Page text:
Topic : Daily Glimpses

It took me some time to realize
I needed to quit drinking

Months of convincing myself I could control my intake,
wanting to will myself into not buying more vodka,
trying to resist another glass

But I’ve never been a person who wanted just one.

And then I stopped.

It has not been easy, or comfortable.

There’s been some longing,
I walk by my favorite wine bar and remember sitting on the patio
Sun in my face,
glass in my hand.

But alcohol is black and white for me.

My phone is another story.

A hazy area of needing
and hating.

To get the validation of a “like”.
To daydream about someone’s vacation photos
And stay up too late to make sure I “don’t miss anything”.

This longing to see what’s happening in other people’s lives
and because of that
missing out on my own.

Will my kids remember their childhood with me on the phone?

“Come and eat at the ice cream store I made, mama.”

“Just one moment, honey.”
I’m reading a piece written by a woman I deeply admire
about being present in your life.

It’s always in my pocket
or  in my hand as I go down the slide with a child on the lap,
not wanting to squash it in the fun.

My son wakes up in the morning
“Here you go,” his baby voice mumbles as he hands it to me.

It’s a part of our ritual.
I hate that.
That the phone is in our space

That he associates it with me.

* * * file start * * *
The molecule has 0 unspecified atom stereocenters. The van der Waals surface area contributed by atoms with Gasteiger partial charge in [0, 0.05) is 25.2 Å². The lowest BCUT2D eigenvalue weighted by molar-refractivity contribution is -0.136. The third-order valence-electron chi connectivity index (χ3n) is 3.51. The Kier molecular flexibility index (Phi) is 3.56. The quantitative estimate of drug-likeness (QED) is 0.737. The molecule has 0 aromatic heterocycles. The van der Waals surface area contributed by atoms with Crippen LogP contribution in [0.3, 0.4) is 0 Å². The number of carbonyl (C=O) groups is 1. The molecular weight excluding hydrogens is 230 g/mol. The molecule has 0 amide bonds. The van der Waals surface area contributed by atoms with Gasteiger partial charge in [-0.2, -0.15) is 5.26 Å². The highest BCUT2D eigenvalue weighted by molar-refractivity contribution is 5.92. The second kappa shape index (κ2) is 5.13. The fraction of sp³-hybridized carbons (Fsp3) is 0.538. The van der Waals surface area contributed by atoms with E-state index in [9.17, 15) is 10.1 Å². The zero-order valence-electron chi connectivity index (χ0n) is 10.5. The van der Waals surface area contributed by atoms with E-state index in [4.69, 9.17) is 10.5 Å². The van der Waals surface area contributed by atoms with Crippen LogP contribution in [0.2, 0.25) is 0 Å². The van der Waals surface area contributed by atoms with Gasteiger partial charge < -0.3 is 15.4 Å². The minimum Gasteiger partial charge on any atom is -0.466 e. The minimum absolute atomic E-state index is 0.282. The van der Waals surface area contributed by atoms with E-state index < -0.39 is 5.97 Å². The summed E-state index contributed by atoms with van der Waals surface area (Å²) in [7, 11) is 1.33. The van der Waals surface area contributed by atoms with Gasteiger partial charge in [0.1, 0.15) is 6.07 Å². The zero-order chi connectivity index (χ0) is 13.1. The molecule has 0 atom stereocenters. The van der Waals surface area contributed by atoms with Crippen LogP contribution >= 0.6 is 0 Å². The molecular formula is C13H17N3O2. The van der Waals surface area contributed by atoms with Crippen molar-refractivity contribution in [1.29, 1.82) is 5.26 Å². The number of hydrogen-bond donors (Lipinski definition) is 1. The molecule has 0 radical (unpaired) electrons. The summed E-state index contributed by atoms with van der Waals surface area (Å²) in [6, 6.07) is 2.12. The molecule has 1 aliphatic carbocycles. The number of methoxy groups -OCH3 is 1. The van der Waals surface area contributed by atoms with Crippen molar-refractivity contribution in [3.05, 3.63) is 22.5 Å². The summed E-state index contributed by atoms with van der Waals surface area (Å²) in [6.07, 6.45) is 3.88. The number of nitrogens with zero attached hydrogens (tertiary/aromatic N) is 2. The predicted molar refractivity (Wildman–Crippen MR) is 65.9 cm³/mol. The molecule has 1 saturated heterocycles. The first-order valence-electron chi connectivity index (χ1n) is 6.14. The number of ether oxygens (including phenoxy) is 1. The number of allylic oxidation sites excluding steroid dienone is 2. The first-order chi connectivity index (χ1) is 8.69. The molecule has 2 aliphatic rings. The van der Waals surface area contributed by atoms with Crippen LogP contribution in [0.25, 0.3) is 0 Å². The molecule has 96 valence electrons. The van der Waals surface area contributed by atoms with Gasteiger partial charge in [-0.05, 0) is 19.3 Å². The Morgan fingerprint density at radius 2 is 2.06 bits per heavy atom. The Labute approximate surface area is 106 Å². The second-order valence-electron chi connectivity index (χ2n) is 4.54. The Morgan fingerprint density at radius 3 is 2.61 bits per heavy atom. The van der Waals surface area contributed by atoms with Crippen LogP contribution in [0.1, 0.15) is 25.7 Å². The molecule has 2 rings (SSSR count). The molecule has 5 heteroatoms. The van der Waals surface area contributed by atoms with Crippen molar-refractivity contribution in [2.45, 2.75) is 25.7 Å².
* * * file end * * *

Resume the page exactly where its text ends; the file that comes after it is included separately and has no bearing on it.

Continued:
“Happy Mother’s Day, Mama,”
My daughter’s voice and video come up on my husband’s phone.

She was 18 months old,
I would have forgotten her voice were it not for the recording,
if not for the phone.
They’ve done a recording every year since,
this past one with my son standing next to her
babbling his baby words.

These are my generation’s VHS recordings.

Where’s the balance?

I took the kids to the park,
phone left in the purse to purposely be present
My daughter helped my son down slide for first time.

I would have missed that,
Had a friend not snagged a picture for me
But the moment still happened whether I have photo documentation or not

At what point do we miss everything because we’re trying to capture it?

How distorted does reality become with a phone always held up to your face?
I imagine my son looking out at the crowd at his birthday party
instead of faces,
he sees phones.

No eyes looking at him, only skinny black squares.

And yet, I’m on the phone.

Always with me,
pulling at me.

How do you leave your addiction when it’s your lifeline?



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